I have gone out of my way to disagree sharply with matters central to O'Connor's book. That should not, however, be taken as an overall negative assessment. O'Connor should be praised for forcefully bringing to our attention the centrality of the standard assumption in the debate over God and evil. That insight, and its proper assessment, can no longer be responsibly ignored.
(1) An evil is gratuitous just in case God could prevent it without thereby forfeiting any greater good (52).
(2) For more on the matter, see my "Is Theism Compatible with Gratuitous Evil?" American Philosophical Quarterly 36 (1999), co-authored with Frances Howard-Snyder.
(3) O'Connor never explicitly asserts that at every world at which God exists, he can actualize Wp, but without it or something comparable--for example, at every world at which God exists, he can actualize an overall morally much better world than it--we can't affirm premise 2 below.
(4) For Plantinga's definition of transworld depravity, see Nature of Necessity (Oxford: Oxford University Press, Clarendon Press, 1974), 188. O'Connor grossly mischaracterizes transworld depravity (122).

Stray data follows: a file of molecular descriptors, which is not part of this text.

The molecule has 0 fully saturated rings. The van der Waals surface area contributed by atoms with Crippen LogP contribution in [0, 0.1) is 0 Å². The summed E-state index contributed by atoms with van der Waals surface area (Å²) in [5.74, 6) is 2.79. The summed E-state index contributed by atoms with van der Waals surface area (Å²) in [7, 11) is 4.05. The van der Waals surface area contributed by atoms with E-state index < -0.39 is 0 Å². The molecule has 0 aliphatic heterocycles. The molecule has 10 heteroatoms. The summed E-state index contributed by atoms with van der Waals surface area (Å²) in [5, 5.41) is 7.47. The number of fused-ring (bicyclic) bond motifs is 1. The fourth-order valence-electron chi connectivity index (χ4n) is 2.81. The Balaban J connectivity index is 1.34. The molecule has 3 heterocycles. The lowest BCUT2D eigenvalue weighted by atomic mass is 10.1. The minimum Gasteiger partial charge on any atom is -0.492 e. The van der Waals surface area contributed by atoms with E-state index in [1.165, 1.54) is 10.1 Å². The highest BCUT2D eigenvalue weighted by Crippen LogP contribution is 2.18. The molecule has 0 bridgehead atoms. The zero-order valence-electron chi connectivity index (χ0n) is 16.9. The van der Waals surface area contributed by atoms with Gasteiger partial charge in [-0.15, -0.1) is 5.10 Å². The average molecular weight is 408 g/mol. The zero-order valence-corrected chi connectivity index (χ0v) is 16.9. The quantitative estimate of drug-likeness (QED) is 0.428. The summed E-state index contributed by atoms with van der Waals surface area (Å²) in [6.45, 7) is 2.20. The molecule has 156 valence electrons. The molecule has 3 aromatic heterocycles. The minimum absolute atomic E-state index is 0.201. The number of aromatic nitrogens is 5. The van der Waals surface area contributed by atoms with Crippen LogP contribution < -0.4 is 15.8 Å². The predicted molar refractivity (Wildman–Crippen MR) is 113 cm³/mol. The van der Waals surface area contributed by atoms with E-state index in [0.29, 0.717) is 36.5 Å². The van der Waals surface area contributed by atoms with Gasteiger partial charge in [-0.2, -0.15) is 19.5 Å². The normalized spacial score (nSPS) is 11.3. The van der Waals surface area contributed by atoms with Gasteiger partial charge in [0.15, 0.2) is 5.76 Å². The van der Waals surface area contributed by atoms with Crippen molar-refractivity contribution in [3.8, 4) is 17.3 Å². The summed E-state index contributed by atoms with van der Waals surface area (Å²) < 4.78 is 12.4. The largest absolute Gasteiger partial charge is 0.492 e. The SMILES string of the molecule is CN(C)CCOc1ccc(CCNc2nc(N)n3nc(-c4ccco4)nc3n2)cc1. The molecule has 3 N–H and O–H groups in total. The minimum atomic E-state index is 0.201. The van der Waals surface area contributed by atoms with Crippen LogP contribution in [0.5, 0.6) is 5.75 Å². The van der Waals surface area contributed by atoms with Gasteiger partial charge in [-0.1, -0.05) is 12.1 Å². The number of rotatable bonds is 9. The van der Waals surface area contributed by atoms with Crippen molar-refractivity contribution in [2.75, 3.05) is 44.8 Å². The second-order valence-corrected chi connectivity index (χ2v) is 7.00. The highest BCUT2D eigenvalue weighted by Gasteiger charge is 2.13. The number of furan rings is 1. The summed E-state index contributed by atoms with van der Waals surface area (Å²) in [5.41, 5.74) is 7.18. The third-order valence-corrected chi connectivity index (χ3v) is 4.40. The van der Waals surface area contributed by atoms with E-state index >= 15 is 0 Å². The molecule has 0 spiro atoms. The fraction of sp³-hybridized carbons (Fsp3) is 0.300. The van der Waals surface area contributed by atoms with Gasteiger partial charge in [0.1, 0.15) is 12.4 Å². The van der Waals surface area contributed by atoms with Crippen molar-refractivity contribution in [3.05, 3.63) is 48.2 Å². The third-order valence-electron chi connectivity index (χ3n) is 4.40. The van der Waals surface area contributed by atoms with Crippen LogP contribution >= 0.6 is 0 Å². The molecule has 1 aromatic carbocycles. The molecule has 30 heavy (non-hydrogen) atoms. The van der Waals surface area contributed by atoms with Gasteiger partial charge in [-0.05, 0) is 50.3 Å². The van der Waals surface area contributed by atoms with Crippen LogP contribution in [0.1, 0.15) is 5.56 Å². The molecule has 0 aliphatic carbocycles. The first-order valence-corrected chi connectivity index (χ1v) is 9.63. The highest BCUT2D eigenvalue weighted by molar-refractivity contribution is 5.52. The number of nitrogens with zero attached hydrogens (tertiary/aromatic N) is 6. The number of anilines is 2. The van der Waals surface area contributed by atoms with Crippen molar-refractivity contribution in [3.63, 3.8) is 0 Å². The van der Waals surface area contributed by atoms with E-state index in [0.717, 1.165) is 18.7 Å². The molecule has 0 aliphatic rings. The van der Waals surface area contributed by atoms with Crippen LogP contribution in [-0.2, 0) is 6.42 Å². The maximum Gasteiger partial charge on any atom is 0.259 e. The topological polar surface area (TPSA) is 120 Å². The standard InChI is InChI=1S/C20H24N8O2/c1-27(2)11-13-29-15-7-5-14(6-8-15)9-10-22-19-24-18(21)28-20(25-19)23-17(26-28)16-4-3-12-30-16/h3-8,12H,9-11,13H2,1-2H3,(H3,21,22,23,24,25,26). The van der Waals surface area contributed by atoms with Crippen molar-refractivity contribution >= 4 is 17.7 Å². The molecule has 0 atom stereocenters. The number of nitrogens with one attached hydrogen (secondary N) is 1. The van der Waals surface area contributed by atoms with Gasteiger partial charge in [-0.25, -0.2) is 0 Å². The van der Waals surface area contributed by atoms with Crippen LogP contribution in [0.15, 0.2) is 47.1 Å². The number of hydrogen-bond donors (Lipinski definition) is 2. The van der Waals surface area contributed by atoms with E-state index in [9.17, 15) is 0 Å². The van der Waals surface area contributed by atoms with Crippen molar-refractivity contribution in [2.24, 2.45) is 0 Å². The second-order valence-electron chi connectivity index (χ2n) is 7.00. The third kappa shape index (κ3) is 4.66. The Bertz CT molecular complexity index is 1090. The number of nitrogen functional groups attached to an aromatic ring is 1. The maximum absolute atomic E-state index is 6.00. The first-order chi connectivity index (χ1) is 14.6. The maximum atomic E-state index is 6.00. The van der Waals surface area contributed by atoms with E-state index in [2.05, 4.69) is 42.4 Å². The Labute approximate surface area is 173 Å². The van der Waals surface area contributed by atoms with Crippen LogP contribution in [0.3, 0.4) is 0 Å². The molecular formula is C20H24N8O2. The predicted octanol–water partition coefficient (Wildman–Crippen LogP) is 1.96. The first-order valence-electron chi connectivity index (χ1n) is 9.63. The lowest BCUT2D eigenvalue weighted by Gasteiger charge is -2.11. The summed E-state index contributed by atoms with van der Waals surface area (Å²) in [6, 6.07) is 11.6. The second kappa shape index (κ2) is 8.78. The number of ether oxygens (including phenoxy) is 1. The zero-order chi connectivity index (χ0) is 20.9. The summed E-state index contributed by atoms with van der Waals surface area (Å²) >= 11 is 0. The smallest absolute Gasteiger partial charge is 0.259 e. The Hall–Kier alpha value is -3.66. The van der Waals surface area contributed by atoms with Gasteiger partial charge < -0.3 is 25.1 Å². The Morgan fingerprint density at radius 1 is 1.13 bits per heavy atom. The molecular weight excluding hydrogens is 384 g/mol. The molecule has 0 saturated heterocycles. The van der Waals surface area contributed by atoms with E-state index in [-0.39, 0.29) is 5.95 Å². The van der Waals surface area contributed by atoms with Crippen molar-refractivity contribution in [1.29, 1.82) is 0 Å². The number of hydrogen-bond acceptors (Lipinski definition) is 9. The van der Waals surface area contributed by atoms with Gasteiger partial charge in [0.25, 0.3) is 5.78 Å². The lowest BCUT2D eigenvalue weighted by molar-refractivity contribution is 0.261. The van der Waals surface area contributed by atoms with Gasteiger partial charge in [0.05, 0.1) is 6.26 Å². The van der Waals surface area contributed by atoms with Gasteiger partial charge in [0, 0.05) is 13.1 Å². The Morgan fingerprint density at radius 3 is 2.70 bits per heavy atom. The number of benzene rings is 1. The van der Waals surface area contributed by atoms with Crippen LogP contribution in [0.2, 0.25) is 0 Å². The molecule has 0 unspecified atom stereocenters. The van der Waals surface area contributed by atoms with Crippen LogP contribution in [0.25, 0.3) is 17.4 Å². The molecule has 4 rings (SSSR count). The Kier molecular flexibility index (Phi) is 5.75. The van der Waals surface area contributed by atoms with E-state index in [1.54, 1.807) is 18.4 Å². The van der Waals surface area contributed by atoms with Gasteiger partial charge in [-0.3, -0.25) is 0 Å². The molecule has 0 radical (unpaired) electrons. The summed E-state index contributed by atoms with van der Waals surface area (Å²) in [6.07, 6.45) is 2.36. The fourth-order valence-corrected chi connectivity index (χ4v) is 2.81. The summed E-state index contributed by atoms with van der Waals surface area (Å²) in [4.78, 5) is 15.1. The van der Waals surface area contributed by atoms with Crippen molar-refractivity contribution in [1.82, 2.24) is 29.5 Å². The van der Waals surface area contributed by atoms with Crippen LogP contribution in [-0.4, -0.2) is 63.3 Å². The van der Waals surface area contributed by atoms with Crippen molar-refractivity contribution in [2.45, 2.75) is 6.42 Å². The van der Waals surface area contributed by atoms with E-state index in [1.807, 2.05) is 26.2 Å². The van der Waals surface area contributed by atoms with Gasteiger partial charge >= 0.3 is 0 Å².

(5) Which is not to say that Plantinga succeeds. See my "Transworld Sanctity and Plantinga's Free Will Defense," International Journal for Philosophy of Religion 44 (1998), and "Transworld Sanctity, Intraworld Plenitude, and Plantinga's Free Will Defense," unpublished, both co-authored with John Hawthorne.
(6) Alston, "The Inductive Argument from Evil and the Human Cognitive Condition," esp. 120-21, and "Some (Temporarily) Final Thoughts on Evidential Arguments from Evil," esp. 321-22, both in The Evidential Argument from Evil, ed. D. Howard-Snyder (Bloomington, Ind.: Indiana University Press, 1996).